December 14, 2012. I was a college student working at a children’s museum. Watching the news about Sandy Hook left me devastated and scared. My co-workers and I could not fathom how someone could do that to kids, and we immediately began asking our managers if we could have active shooter trainings. We mapped out plans in our heads; where we could go, how we could hide, roughly how many guests we could safely hide, how we could barricade doors. These were things that we should not have had to plot out. We were so young, but we knew we had a great responsibility to our patrons to help keep them safe.
June 10, 2016. I was working at a theatre. Tragically, Christina Grimmie’s life was cut short in the lobby of a theatre where she had just performed at a meet and greet. That could have been at my theatre. Despite best efforts, our theatre had very little in terms of security. Sure they beefed it up for the next few performances, but that never made us feel safe. Another workplace to be afraid of. Another place that once felt safe, now ripped away.
October 1, 2017. Another concert attack. This time, 58 people have died. A meticulously planned slaughter. The event had security, unfortunately not from the bullets that would rain down from the sky. This could have been prevented. He was armed to the teeth, firing over 1,100 rounds. The shooter had stockpiled 24 guns in his hotel. Why was he allowed to have this many? How did no one notice? Tragedy strikes again.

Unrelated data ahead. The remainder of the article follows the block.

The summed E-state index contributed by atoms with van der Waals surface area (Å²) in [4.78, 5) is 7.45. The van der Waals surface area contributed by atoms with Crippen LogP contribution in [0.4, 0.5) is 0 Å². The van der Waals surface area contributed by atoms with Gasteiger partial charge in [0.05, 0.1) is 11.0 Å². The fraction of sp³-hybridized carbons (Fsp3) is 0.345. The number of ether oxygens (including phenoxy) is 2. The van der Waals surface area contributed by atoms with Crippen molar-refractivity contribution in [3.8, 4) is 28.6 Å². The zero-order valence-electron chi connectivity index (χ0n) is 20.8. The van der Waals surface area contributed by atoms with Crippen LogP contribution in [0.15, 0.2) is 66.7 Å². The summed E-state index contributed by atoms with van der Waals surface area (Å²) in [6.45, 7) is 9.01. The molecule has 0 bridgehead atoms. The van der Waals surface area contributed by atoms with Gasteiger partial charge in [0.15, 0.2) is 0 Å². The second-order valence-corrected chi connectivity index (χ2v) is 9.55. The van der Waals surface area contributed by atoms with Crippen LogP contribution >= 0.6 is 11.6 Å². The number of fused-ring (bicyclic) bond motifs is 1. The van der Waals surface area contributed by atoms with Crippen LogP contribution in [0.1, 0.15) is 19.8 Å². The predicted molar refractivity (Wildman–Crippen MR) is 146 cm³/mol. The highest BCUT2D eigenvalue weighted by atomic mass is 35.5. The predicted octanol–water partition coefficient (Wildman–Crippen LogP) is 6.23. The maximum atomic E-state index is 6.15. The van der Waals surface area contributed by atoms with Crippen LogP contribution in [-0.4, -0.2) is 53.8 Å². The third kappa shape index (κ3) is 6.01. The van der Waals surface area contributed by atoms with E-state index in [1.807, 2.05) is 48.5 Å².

February 14, 2018. I am now a teacher at a high school trying to wrap my head around the news coming out of Florida. The next day, a fire alarm unexpectedly goes off at our school. I’m torn — do we go out as expected or do we make a dash for the nearest classroom. Is this real, a sick joke, or is there another danger? As I’m leading my class outside a student turns to me, “this is how Florida started” he says. I know, I reply, just keep going, move fast and don’t look back. I tried to reassure them that it would be ok, but I did not know if it was. I had no idea what was waiting for us outside and whether or not it would all be ok. We silently returned to our classrooms, teachers and students both frustrated and scared.
Eight instances of mass violence. Eight instances of a gun being in the hands of someone it shouldn’t have. Eight instances of having a safe haven cruelly ripped away.
I’ve heard a lot of talk about arming teachers. This seems to be the only idea some politicians have. I do not want to be armed. Arming me will not make my students safer. If everyone is armed, how can we differentiate between who the suspect is? What happens if a student gets ahold of one of the teachers weapons? What happens if a teacher snaps?
What if, what if, what if?